Thursday, August 29, 2013

Land surface heating faster than sea surface. Why?

The climate action delayers claim that global warming has stalled since 1998.
Climatologists respond that global surface increase heat has slowed because heat is going into the deep oceans. This is backed by observation.
The delayers respond that this is new science to them, and they doubt it.

I have been comparing sea surface temperatures (SST) with land surface temperatures on the excellent WoodforTrees website, which enables you to play with graphs.

Here is a comparison of global SST with the Crutem3 land surface data:

In case delayers do not trust Crutem data, here is the BEST data:

And here is the Hadcrut data:

Note that the green line in each case is of dry land temperatures alone, so we are comparing land and sea surface temperatures. All three datasets show land and sea temperatures pretty much on the same upward slope until 1980, when the land surface heating rate increases, while the ocean continues on the same upward slope it had been on since the late 1940s.

Now this must mean that either the sea has not been receiving the same amount of sun as the land, or it means that the heat from the sea has transferred downwards to the deeper levels of the ocean. Or a bit of both.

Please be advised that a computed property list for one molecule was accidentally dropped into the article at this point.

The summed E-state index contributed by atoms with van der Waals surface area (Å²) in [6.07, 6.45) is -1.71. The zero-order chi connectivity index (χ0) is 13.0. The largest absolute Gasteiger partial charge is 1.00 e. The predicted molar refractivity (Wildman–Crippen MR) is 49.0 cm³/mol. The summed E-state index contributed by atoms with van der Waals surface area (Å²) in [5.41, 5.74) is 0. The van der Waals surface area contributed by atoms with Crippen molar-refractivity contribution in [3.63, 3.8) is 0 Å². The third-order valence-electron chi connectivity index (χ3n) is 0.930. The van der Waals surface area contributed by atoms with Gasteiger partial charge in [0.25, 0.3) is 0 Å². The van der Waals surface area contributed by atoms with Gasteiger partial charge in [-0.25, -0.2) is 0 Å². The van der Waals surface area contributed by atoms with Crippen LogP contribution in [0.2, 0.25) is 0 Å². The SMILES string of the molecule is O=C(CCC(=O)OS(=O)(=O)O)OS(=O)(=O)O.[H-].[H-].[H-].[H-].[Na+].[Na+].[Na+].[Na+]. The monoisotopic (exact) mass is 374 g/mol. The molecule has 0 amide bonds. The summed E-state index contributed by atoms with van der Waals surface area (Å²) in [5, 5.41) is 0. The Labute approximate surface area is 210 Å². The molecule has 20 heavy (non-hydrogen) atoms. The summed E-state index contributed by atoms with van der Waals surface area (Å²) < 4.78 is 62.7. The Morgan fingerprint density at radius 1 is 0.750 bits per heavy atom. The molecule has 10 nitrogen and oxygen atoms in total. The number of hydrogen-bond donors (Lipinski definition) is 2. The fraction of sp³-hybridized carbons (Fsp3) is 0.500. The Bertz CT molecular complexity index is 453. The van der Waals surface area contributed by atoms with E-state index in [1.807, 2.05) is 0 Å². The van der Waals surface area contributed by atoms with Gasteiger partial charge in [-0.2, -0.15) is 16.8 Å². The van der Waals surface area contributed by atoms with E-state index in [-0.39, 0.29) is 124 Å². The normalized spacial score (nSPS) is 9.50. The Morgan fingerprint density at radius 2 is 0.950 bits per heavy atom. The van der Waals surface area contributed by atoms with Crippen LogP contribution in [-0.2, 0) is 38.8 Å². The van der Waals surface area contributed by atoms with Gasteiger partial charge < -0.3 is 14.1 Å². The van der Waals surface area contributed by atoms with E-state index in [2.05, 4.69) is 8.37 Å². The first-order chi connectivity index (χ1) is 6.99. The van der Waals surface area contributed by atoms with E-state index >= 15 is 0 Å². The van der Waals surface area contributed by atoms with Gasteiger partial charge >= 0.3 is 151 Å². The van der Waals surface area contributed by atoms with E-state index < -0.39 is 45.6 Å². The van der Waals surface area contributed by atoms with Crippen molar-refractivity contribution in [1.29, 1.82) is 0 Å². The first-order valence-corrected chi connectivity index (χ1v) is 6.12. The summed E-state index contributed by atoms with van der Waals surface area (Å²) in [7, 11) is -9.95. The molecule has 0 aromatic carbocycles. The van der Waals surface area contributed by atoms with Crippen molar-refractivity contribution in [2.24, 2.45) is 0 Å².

If the cooling low cloud cover over the sea has increased more than it has increased over the land, the former could be the explanation.

However, Eastman et al. showed that marine strato-cumulus (MSC) cover is inversely proportional to SST in most parts of the world's oceans, the exception being in the central Pacific, where MSC increased as SST increased. Cirrus clouds increases with SST, but cirrus clouds have a warming effect.

So cannot be claimed that the slowed rate of SST increase is due to cloud screening.

Therefore it must be that heat is being lost from the surface to the deep ocean.

These heat transfers occur at several points in the ocean where downwelling occurs. One delayer I encountered even cast doubt on downwelling, based on his observation of small pieces of toilet paper from his sailing boat (they did not sink).

Against this interesting, but somewhat limited evidence, we can put our knowledge of the Thermohaline Circulation, a mighty system of currents that connects the oceans of the world.

The main point of change from superficial to deep occurs in the north Atlantic near Greenland, but other points of downwelling are shown in this map:

"U" indicates areas of upwelling water. The red spots mark downwelling areas.  At these sites, warm surface waters have been drawn down to deep levels of the ocean. That is where the heat is going.  Some recently published work by Kosaka and Xie confirms this.

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